• 6. Encouraging growth - on the supply sideDeregulation Aim ReservationsCutting/abolishing the To encourage hiring and cut This increases the amountminimum wage employer costs the taxpayer has to pay via tax credits to make up the shortfall between a low wage and a living wage.Weaker health and safety To reduce employer costs Killing and maiming workerslaws may not help the recoveryWeaker employment rights To encourage hiring by Reducing job security reducere. dismissals reducing risks of employment loyalty, motivation and tribunal costs productivityEducationRestore the EMA To encourage young people Takes a long time to have an to stay in education and impact increase their skill levelsBoost apprenticeships To encourage employers to Takes a long time to have an train their staff and increase impact general skill levelsTax incentivesReduce top rate taxes To encourage ‘trickle down’. Trickle down doesn’t happen - this just increases inequality. More likely to ‘trickle out’ to tax havens. To encourage enterprise. There needs to be a distinction between enterprise and rent-seeking.Political EconomyEconomics can provide us with a way of looking at things but cannot provide a ‘correct’solution. Economic data can be found to support all of the competing views expressed above.The reality is that different economic policies serve the purposes of different interest groups(and are focused on different time frames), this means that policy decisions are made withina political context.Politicians interpret the economy for us [the general public] and tell us a simplified story toexplain how things are and what we should do. Studying economics can help us to questionthe stories they tell us!Possible questions 1. What is meant by the term budget deficit? [K] 2. Distinguish between a structural and cyclical deficit. [Ap] 3. Explain the arguments which might be used a. by a supporter of an austerity strategy b. by an opponent of an austerity strategy. [An] 4. Analyse the OBR forecasts and suggest reasons why forecasts might change.[An] 5. Assess the choices facing the UK government and comment on the policies which the government has chosen to pursue. [Ev]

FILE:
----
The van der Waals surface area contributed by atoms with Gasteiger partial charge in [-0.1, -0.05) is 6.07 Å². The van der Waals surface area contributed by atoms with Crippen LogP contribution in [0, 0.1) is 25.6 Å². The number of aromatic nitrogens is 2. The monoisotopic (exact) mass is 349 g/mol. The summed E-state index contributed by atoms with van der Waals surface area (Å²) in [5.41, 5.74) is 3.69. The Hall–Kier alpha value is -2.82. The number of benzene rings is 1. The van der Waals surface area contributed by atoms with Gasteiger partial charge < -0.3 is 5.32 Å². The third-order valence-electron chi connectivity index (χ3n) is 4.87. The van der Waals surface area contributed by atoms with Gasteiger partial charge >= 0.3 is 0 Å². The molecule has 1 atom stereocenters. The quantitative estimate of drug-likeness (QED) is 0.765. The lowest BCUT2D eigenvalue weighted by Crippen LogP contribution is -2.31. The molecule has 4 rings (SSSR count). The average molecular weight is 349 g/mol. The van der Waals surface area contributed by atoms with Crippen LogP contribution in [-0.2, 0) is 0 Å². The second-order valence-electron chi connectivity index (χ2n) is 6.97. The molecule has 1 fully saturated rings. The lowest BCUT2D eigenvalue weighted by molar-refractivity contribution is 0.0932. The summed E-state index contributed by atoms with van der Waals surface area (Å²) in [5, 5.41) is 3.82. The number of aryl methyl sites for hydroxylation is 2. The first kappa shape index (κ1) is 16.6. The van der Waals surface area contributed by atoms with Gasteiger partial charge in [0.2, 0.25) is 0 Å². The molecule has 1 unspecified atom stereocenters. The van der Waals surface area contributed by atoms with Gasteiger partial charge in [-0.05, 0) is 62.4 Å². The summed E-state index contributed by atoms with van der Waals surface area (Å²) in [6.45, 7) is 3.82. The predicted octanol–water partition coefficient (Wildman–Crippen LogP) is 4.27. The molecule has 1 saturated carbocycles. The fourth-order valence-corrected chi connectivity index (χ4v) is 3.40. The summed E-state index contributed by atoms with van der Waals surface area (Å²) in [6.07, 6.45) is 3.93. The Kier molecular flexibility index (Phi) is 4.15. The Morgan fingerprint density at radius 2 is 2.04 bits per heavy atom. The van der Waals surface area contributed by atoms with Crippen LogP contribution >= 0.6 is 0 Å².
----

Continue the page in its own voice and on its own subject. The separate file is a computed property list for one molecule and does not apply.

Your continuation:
• 7. AcknowledgementsI would like to thank Professor David Myddleton of the Institute of Economic Affairs and IanMarcousé of the Institute of Education – the two speakers who presented their ideas to agroup of teachers at the Royal High School in Bath on February 21st 2012.Ian Marcousé used this presentation to support his argument.The data used above was prepared by and presented to teachers by Professor Myddleton andI am grateful to the two speakers and the teachers who attended for their contributions andideas. I have included some of their ideas in the above. Any mistakes are mine.Colin Leith